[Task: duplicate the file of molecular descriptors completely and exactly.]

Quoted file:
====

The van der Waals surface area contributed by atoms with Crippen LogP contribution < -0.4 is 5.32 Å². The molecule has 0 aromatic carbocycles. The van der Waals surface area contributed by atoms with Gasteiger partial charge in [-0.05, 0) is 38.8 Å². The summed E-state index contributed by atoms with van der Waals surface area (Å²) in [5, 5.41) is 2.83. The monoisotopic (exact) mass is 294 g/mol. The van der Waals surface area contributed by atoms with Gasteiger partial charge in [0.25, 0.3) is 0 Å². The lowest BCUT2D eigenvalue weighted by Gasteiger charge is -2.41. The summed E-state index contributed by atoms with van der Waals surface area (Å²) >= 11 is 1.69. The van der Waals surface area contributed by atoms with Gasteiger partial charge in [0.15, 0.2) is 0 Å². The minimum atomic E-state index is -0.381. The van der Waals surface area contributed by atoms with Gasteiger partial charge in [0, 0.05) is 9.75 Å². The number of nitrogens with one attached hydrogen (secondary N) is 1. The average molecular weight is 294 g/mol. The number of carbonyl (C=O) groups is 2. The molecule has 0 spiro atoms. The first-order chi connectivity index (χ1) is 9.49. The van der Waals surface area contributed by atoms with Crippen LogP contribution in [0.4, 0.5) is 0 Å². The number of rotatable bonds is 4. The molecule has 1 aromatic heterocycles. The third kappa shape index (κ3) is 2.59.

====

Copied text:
The van der Waals surface area contributed by atoms with Crippen LogP contribution < -0.4 is 5.32 Å². The molecule has 0 aromatic carbocycles. The van der Waals surface area contributed by atoms with Gasteiger partial charge in [-0.05, 0) is 38.8 Å². The summed E-state index contributed by atoms with van der Waals surface area (Å²) in [5, 5.41) is 2.83. The monoisotopic (exact) mass is 294 g/mol. The van der Waals surface area contributed by atoms with Gasteiger partial charge in [0.25, 0.3) is 0 Å². The lowest BCUT2D eigenvalue weighted by Gasteiger charge is -2.41. The summed E-state index contributed by atoms with van der Waals surface area (Å²) >= 11 is 1.69. The van der Waals surface area contributed by atoms with Gasteiger partial charge in [0.15, 0.2) is 0 Å². The minimum atomic E-state index is -0.381. The van der Waals surface area contributed by atoms with Gasteiger partial charge in [0, 0.05) is 9.75 Å². The number of nitrogens with one attached hydrogen (secondary N) is 1. The average molecular weight is 294 g/mol. The number of carbonyl (C=O) groups is 2. The molecule has 0 spiro atoms. The first-order chi connectivity index (χ1) is 9.49. The van der Waals surface area contributed by atoms with Crippen LogP contribution in [0.4, 0.5) is 0 Å². The number of rotatable bonds is 4. The molecule has 1 aromatic heterocycles. The third kappa shape index (κ3) is 2.59.